It isn’t just that there are many evangelicals in the South, though, that makes Worthen’s observations relevant, but that her essays portray an evangelical culture that relates to the dominant culture in a way that resembles the South’s historical relationship to the United States. Both evangelicals and Southerners live (arguably) marginalized existences, with all the attendant self-doubt and self-justification that can often be found among a minority culture, and both look backward to an earlier time, when the wider culture was kinder to their values. Both the South and the evangelical movement within it liken themselves to the deposed kings and defenders of civilization. The fiercest among them also see themselves as the future kings of civilization.
To those who occupy the center, the margins are sometimes viewed as one general place. This can be true geographically, in how urban dwellers will conceptualize the countryside as a single stretch of irrelevance, suitable for anthropology and little else, and this can be true intellectually, as when wisdom is assumed to emanate from a single cultural wellspring of accepted truth, and ignorance assigned to any who refuse to drink. The task for the regionalist is to distinguish herself from the provincial. The task of those accused of cultural philistinism, like Wilson and Mohler, is to distinguish disagreement with culture from ignorance of it.
The Southern Agrarians in the mid-twentieth century had similar battles with those who confused regionalism (which the Agrarians considered a good thing) with provincialism (which they considered an embarrassing distortion of regionalism). To the poet Allen Tate, provincialism was simply “regionalism without civilization”—the writers’ job was to instruct their compatriots in the manners of civilization. The pastors and professors that Ms. Worthen profiles, like the Southern Agrarians, are tasked with instructing the faithful in how to intelligently and winsomely engage with the world, while convincing journalists and historians like Ms. Worthen that such intelligence and winsomeness are already natural, organic features of their churches. And, on either side, they are confronted by those Tate describes as having “lost their origins in the past and its continuity into the present, and [who] begin every day as if there had been no yesterday.” The aesthetic habits and wide-ranging libraries that Ms. Worthen describes with mild amusement suggest that the corrective lies not just in old ideas, but in pairing ideas within an old way of living. Thoughts not enacted are irrelevant.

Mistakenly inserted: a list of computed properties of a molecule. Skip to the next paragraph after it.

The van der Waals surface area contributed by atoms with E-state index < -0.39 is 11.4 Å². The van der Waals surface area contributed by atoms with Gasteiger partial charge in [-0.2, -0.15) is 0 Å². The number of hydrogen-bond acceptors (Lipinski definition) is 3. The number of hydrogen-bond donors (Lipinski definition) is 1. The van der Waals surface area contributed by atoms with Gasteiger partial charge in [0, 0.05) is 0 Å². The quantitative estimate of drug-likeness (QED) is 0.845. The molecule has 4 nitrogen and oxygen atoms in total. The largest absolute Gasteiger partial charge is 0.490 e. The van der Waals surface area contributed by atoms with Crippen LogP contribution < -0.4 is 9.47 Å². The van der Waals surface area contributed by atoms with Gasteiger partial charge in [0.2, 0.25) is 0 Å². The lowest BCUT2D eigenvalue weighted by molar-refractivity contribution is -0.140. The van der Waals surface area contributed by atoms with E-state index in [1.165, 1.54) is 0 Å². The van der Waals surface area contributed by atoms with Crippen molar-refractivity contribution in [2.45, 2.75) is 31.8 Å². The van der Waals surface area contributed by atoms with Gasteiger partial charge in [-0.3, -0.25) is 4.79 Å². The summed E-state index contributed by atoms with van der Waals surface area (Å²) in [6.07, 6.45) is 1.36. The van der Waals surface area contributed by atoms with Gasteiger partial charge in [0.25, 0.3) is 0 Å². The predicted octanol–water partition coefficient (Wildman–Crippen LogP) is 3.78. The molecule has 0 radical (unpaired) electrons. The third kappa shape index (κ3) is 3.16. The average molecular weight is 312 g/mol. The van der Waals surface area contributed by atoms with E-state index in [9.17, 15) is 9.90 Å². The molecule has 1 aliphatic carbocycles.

Ms. Worthen knows all this, but for the sake of making her journalistic point, she sometimes feigns ignorance. Why possibly does a Southern seminary president flaunt his vast library and cultural mastery? Why do earnest young students at a small Idaho college revel in old Oxford academic regalia? Why do even the strictest Protestants love the almost certainly heretical C.S. Lewis? She pretends not to know, but of course she does know. All this is the dress code of a particular intellectual community paying homage to their golden age in the hopes that there’s still some gold to be mined.
We all steal from the past to plug the gaps we perceive in the present. Just as there are a multitude of diseases endemic to modern life, there are a multitude of places and epochs that we adopt as the proper medicine. The environmentalists extol and attempt within bounds to resuscitate pre-industrial sustainability practices. Those most concerned with the corrosive effects of mass media and consumerism retreat to an ambiguous nineteenth-century lifestyle. Bookish Christians adopt the trappings of the most bookish Christians from the past. There is no great shame or embarrassment here, simply an observation about the quirks and proclivities of different communities. You know, the past isn’t even past, and all that.